What to Plant in Your Garden This Spring

Many people anticipate the annual deluge of flowers and plants that occur in spring and summer. It’s not too early to start planning what type of flora you want to have in your garden this growing season and to set a date for planting the seeds. For most growing zones in the U.S., you’ll want to plant the seeds after the first frost. Here are the seven flowers, vegetables and herbs we recommend planting this spring.


Morning glories make a vibrant addition to any garden. Soak the seeds in water for a day or two until the sprout head emerges, per Reader’s Digest. Next, place each sprout six inches apart in the ground and cover with about one-fourth inch of soil. Place the seeds next to a trellis or fence and watch the vines weave over the surface. Flowers might not appear until mid-summer.

Zinnias are another low-maintenance flower that thrives in many growing zones. They do best in full sun regions of the garden. Sow the seeds one-fourth inch deep and 2-24 inches apart depending on the zinnia variety, per Farmers’ Almanac.

Marigolds are one of the simplest flowers to grow from seeds, per Reader’s Digest. The cheery yellow and orange blooms will brighten up your garden, but they also repel insects, so consider placing them around deck and patio areas. Because they do best in well-drained soil, loosen the soil with a shovel and/or rake and remove rocks before planting the seeds. Sow the seeds 1 inch apart and approximately 1 inch deep.


If you appreciate fresh salads, why not consider growing lettuce? Per The Spruce contributor Marie Iannotti, the cool, damp weather of spring is the perfect environment for cultivating this plant. It’s best to plant lettuce from seedlings rather than seeds, as they are a bit sensitive to extreme temperatures. If you do choose to seed the plants yourself, do so indoors and wait until the first frost to transplant them to your garden. Make sure to barely cover the seeds with soil, advises Iannotti, since lettuce needs light to germinate.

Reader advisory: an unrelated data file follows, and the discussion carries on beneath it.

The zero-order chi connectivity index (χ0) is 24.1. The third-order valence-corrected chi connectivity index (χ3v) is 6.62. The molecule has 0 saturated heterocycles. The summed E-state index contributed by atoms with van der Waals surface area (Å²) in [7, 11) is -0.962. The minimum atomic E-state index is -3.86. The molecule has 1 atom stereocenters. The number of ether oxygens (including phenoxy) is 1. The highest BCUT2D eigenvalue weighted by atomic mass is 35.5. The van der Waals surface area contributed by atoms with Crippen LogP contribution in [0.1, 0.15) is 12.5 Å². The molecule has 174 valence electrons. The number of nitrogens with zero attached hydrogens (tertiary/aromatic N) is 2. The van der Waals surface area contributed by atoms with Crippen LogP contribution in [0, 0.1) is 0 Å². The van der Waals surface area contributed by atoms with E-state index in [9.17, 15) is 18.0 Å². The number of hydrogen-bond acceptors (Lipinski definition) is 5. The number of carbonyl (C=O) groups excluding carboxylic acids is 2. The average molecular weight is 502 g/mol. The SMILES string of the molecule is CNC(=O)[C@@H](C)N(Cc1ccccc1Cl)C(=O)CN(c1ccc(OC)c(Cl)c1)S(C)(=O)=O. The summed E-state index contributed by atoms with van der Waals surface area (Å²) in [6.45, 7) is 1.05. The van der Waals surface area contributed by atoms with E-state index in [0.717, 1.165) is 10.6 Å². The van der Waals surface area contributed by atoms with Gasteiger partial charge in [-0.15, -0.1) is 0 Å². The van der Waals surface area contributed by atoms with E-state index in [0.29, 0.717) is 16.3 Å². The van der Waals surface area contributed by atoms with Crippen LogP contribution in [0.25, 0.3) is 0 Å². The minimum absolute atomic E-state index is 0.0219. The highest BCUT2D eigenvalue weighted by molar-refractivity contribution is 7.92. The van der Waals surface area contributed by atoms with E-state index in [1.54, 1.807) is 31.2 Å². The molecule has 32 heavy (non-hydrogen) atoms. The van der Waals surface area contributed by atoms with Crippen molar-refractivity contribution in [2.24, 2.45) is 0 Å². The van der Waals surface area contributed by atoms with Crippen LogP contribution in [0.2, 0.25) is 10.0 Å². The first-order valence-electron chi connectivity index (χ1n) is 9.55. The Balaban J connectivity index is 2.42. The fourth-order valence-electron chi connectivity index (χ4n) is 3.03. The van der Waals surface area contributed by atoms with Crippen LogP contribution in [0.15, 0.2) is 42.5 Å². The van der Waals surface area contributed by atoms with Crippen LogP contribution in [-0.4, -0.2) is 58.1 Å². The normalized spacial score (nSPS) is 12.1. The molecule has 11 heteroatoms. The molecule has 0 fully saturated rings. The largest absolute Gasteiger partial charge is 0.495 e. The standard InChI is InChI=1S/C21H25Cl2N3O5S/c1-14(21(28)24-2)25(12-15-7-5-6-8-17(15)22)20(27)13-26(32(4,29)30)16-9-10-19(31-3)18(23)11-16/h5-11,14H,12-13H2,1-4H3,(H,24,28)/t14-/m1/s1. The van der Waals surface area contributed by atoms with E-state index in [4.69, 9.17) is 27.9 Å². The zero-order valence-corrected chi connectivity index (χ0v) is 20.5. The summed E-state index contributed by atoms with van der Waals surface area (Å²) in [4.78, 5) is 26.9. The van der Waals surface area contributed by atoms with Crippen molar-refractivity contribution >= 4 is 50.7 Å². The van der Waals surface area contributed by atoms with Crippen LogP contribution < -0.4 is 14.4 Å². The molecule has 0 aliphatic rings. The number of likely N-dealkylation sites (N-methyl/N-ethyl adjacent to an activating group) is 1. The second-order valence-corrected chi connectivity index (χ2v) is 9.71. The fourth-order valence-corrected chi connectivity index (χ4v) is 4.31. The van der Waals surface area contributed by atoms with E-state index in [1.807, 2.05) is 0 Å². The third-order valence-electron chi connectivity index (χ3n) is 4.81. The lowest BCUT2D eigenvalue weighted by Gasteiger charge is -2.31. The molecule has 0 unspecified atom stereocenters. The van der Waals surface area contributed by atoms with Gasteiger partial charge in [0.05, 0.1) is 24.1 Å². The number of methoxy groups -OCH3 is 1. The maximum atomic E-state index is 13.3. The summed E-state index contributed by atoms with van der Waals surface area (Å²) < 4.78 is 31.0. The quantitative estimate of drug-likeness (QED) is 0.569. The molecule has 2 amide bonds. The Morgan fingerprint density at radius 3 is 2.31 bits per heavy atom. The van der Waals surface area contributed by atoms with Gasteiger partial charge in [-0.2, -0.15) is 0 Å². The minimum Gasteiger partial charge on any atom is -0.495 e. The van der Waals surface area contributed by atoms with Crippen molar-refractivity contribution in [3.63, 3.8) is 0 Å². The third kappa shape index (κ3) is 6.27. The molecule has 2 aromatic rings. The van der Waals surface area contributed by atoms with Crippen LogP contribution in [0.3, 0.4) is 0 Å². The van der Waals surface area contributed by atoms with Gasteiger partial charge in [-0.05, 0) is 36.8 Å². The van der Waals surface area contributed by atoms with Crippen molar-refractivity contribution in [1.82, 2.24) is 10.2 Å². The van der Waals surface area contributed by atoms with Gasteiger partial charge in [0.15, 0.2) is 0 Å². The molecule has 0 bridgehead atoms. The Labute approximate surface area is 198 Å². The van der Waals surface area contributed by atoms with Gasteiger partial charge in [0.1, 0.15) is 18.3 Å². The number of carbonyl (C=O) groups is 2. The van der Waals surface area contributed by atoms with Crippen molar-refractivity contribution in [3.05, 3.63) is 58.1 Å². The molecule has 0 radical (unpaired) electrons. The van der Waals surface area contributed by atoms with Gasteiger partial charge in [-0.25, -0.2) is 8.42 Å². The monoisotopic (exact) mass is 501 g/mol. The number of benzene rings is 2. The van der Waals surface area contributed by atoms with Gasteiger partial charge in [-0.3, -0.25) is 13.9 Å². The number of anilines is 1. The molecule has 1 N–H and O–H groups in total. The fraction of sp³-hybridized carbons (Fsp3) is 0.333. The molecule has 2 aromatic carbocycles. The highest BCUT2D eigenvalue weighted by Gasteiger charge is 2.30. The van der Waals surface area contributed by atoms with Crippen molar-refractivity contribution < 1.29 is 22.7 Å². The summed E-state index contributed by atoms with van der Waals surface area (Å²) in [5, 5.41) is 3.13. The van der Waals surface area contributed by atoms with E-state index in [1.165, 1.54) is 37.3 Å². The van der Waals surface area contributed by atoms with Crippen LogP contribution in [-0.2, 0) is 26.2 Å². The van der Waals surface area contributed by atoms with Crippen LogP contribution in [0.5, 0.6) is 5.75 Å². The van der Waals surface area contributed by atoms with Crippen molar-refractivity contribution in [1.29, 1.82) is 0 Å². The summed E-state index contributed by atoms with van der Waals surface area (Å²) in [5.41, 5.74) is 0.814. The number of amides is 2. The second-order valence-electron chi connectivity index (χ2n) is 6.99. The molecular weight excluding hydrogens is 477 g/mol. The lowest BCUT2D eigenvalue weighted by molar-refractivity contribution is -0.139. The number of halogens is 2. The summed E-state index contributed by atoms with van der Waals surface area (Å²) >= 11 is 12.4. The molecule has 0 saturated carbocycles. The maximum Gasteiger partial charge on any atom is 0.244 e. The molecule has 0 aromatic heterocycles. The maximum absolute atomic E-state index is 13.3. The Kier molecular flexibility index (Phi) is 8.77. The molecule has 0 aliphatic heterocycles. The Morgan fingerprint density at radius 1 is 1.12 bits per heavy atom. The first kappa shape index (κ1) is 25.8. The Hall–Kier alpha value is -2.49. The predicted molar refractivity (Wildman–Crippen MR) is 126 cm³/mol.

For an easy-to-grow vegetable, it’s hard to beat rhubarb. If you’re a fan of root vegetables or strawberry rhubarb pie, it can be rewarding to grow it fresh in your garden. Plant one-year-old rhubarb crowns in the ground after the first frost. Place the plants about 4 feet apart and 1-2 inches below the soil. Cover with compost and any other organic matter to enhance the rhubarb’s growth.


Dill is a favorite herb to add to soups as well as to pickling recipes. Per Farmers’ Almanac, this plant also attracts wasps and other predatory insects to ward off garden pests. Sow the seeds 18 inches apart and one-fourth inch deep into the soil and gently rake the seeds. Make sure to shelter the plants from strong winds since they’re a bit delicate before becoming fully established.

Quintessential to Italian dishes, basil is a key ingredient for pesto and other tasty dishes. Sweet basil is the most commonly used variety, though you can also opt for lemon basil or Thai basil (the latter has a licorice flavor). Per Farmers’ Almanac, plant basil seeds inside about six weeks before the last frost in your growing zone. Make sure the soil is at least 50 degrees Fahrenheit before transplanting the seedlings outside since basil needs heat to grow. Sow the seedlings one-fourth inch deep and 10-12 inches apart.

Consider planting one or more of these easy-to-grow varieties this spring to enjoy colorful booms and incorporate tasty flavors into your meals.

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